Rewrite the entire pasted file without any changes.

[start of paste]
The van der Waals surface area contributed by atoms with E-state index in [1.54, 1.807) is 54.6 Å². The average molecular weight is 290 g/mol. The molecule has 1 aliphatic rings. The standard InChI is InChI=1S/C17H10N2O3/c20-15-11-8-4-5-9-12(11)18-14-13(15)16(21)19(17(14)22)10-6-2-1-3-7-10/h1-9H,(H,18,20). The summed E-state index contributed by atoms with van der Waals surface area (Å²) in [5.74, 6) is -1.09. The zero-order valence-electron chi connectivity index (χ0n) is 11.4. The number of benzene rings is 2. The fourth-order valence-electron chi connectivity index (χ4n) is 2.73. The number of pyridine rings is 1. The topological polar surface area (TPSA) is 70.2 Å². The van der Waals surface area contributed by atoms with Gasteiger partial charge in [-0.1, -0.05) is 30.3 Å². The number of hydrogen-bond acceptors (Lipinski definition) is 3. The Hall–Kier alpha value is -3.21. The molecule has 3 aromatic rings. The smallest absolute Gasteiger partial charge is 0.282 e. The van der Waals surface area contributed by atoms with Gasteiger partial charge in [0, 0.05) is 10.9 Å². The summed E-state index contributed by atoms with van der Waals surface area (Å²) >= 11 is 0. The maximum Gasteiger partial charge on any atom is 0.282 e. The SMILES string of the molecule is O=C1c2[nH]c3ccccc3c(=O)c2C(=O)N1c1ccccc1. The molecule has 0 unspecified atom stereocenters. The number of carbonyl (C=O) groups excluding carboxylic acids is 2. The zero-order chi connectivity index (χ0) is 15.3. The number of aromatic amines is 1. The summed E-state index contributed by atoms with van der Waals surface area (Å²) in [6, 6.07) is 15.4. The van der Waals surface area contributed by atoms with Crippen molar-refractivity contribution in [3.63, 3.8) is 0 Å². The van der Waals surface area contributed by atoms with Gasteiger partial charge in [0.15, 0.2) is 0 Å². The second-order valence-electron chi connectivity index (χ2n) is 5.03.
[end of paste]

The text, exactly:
The van der Waals surface area contributed by atoms with E-state index in [1.54, 1.807) is 54.6 Å². The average molecular weight is 290 g/mol. The molecule has 1 aliphatic rings. The standard InChI is InChI=1S/C17H10N2O3/c20-15-11-8-4-5-9-12(11)18-14-13(15)16(21)19(17(14)22)10-6-2-1-3-7-10/h1-9H,(H,18,20). The summed E-state index contributed by atoms with van der Waals surface area (Å²) in [5.74, 6) is -1.09. The zero-order valence-electron chi connectivity index (χ0n) is 11.4. The number of benzene rings is 2. The fourth-order valence-electron chi connectivity index (χ4n) is 2.73. The number of pyridine rings is 1. The topological polar surface area (TPSA) is 70.2 Å². The van der Waals surface area contributed by atoms with Gasteiger partial charge in [-0.1, -0.05) is 30.3 Å². The number of hydrogen-bond acceptors (Lipinski definition) is 3. The Hall–Kier alpha value is -3.21. The molecule has 3 aromatic rings. The smallest absolute Gasteiger partial charge is 0.282 e. The van der Waals surface area contributed by atoms with Gasteiger partial charge in [0, 0.05) is 10.9 Å². The summed E-state index contributed by atoms with van der Waals surface area (Å²) >= 11 is 0. The maximum Gasteiger partial charge on any atom is 0.282 e. The SMILES string of the molecule is O=C1c2[nH]c3ccccc3c(=O)c2C(=O)N1c1ccccc1. The molecule has 0 unspecified atom stereocenters. The number of carbonyl (C=O) groups excluding carboxylic acids is 2. The zero-order chi connectivity index (χ0) is 15.3. The number of aromatic amines is 1. The summed E-state index contributed by atoms with van der Waals surface area (Å²) in [6, 6.07) is 15.4. The van der Waals surface area contributed by atoms with Crippen molar-refractivity contribution in [3.63, 3.8) is 0 Å². The van der Waals surface area contributed by atoms with Gasteiger partial charge in [0.15, 0.2) is 0 Å². The second-order valence-electron chi connectivity index (χ2n) is 5.03.